When we come together and try to understand one another, the holidays can be harmonious – until Great Aunt Karen wants to know when you’re planning on having kids.

When people move in and refuse to move out, what do you do?

Squatters' rights laws are some of the most bizarrely misused legal realities we have, and something no one seems to have a good answer for. Most of us have heard stories of someone moving into a vacant home and just living there, without anyone's permission and without paying rent, and somehow this is a legal question mark until the courts sort it out.

According to The National Desk, squatters' rights are a carryover from British property law and were created to ensure that abandoned property could be used and to protect occupants from being kicked out without proper notice. It should go without saying that squatter law isn't meant to allow someone to just take over someone else's property, but sometimes that's exactly what happens.

It's what happend to Flash Shelton's mother when she put her house up for rent after her husband passed away. A woman contacted her with interest in the property, only she wanted to do repairs and look after the home instead of paying rent. Before anyone knew it, she had furniture delivered (which she later said was accidental) and set up camp, despite Shelton's mom not agreeing to the arrangement.

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Joy

Flight attendant reveals the two surefire ways to get a first-class upgrade

You must think like a flight attendant, not a passenger.

A flight attendant sits in first class.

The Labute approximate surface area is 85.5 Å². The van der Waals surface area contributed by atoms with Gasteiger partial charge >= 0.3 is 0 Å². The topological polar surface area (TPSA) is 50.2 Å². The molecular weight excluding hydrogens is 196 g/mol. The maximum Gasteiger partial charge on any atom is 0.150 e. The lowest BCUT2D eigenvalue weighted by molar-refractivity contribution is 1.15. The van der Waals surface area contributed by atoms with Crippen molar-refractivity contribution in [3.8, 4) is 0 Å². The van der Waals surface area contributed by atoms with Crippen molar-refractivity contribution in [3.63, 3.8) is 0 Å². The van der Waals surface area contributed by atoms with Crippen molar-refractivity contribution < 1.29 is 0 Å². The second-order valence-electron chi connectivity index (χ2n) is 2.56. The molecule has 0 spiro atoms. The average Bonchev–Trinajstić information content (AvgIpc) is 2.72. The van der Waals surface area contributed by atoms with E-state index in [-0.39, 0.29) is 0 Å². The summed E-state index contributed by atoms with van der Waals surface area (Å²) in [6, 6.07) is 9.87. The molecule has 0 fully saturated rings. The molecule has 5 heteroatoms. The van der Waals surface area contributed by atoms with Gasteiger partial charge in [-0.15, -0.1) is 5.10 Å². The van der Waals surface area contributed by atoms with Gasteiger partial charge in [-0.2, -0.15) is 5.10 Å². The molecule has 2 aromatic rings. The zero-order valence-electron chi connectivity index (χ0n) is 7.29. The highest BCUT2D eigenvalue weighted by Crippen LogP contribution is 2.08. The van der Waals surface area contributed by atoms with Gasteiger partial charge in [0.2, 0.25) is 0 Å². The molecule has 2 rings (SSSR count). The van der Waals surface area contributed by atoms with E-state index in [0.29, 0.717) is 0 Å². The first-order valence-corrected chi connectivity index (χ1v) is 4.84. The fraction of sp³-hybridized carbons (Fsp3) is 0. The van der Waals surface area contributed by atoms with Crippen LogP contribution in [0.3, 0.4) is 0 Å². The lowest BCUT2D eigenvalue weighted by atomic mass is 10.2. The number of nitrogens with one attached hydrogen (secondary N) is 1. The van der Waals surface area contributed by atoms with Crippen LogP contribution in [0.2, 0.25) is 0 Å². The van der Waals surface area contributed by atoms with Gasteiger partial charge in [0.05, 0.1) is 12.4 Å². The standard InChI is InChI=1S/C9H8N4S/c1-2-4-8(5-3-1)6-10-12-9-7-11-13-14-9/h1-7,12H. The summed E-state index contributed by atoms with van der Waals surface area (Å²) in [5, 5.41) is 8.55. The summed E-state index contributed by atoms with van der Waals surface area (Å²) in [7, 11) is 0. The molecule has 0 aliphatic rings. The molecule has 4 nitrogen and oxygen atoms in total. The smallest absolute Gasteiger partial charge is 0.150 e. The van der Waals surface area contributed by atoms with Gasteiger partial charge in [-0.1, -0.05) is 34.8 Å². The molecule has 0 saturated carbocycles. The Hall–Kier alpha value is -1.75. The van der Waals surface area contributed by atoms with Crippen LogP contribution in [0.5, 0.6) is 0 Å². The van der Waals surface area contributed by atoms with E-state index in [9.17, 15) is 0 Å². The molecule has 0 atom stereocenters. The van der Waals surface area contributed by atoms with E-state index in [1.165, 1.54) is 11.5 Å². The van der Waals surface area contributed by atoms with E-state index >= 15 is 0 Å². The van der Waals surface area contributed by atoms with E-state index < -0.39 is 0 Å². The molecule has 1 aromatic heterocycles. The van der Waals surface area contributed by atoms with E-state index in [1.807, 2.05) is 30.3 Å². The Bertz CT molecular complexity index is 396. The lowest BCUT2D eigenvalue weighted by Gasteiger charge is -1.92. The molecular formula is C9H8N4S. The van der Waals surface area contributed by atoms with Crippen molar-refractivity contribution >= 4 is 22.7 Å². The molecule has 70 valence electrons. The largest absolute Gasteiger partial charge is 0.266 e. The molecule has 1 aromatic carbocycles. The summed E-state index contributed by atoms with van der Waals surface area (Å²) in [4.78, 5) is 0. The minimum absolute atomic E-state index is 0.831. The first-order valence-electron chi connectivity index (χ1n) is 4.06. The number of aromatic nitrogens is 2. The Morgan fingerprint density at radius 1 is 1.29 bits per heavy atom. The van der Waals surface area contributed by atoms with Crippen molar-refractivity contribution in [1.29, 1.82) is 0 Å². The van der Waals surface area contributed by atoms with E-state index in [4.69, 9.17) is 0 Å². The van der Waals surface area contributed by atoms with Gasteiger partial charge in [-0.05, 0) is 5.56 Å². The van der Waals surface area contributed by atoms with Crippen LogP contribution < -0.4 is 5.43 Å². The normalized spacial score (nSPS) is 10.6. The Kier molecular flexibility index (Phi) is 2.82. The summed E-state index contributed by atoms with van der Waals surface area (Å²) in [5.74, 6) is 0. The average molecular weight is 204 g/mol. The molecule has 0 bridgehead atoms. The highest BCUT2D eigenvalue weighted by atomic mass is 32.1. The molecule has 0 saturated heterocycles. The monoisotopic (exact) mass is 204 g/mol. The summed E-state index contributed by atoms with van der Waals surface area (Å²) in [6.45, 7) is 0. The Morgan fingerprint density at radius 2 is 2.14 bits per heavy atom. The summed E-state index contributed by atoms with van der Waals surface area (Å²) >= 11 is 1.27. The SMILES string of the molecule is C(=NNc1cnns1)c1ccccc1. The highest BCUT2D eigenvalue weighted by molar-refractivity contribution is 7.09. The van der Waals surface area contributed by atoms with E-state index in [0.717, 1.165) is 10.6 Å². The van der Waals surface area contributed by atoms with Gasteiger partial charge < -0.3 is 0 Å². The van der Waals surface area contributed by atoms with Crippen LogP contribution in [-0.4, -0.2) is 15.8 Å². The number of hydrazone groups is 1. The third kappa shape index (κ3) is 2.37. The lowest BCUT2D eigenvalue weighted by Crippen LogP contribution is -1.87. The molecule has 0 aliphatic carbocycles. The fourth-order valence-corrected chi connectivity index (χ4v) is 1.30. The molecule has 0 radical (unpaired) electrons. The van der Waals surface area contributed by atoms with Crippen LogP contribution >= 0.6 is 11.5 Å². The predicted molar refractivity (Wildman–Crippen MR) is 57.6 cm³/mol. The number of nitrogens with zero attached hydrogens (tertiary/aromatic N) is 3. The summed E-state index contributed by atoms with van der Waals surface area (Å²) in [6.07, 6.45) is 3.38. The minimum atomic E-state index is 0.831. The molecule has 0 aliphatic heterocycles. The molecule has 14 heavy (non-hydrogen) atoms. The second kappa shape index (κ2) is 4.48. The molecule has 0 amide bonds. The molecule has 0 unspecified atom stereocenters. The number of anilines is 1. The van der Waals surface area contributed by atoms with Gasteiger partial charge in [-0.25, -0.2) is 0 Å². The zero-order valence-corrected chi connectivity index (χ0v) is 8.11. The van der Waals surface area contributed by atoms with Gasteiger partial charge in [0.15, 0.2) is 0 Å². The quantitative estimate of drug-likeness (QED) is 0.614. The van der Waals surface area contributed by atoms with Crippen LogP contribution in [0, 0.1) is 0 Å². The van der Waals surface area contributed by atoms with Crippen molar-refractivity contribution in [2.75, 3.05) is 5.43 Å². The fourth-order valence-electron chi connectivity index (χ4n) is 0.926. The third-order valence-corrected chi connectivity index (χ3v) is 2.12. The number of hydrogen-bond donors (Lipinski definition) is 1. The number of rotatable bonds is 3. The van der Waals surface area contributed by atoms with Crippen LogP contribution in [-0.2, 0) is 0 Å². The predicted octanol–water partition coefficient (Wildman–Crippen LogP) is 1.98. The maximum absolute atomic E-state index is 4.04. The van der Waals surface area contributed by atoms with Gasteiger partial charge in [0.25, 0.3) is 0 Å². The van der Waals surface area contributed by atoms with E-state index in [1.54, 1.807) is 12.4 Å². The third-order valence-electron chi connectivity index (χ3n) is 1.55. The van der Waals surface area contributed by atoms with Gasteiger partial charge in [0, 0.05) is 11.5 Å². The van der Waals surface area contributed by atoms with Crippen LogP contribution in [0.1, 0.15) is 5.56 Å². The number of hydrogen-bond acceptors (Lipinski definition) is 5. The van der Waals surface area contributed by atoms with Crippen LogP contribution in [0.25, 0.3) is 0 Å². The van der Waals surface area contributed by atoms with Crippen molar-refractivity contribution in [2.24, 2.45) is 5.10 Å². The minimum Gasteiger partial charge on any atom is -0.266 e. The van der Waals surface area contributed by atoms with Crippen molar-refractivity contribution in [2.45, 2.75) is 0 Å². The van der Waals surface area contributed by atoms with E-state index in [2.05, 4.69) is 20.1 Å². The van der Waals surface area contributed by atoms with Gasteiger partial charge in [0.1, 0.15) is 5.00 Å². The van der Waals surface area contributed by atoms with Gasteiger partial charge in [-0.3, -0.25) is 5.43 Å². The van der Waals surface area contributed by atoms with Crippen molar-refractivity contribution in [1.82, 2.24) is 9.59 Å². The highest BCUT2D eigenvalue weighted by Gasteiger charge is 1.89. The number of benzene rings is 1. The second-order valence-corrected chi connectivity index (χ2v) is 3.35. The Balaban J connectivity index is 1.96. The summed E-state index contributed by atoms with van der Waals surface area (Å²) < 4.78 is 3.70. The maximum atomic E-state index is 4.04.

How are some people able to upgrade from economy to first class on a commercial air flight? A flight attendant who goes by the name of Cierra Mistt on TikTok recently shared the secrets in a viral video.

According to the Salt Lake City-based flight attendant, there are two ways to get into first class for free. One tactic is for overbooked flights, and the other is for flights with a lot of empty seats.

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Democracy

This Map Reveals The True Value Of $100 In Each State

Your purchasing power can swing by 30% from state to state.

Image by Tax Foundation.

Map represents the value of 100 dollars.

As the cost of living in large cities continues to rise, more and more people are realizing that the value of a dollar in the United States is a very relative concept. For decades, cost of living indices have sought to address and benchmark the inconsistencies in what money will buy, but they are often so specific as to prevent a holistic picture or the ability to "browse" the data based on geographic location.

The Tax Foundation addressed many of these shortcomings using the most recent (2015) Bureau of Economic Analysis data to provide a familiar map of the United States overlaid with the relative value of what $100 is "worth" in each state. Granted, going state-by-state still introduces a fair amount of "smoothing" into the process — $100 will go farther in Los Angeles than in Fresno, for instance — but it does provide insight into where the value lies.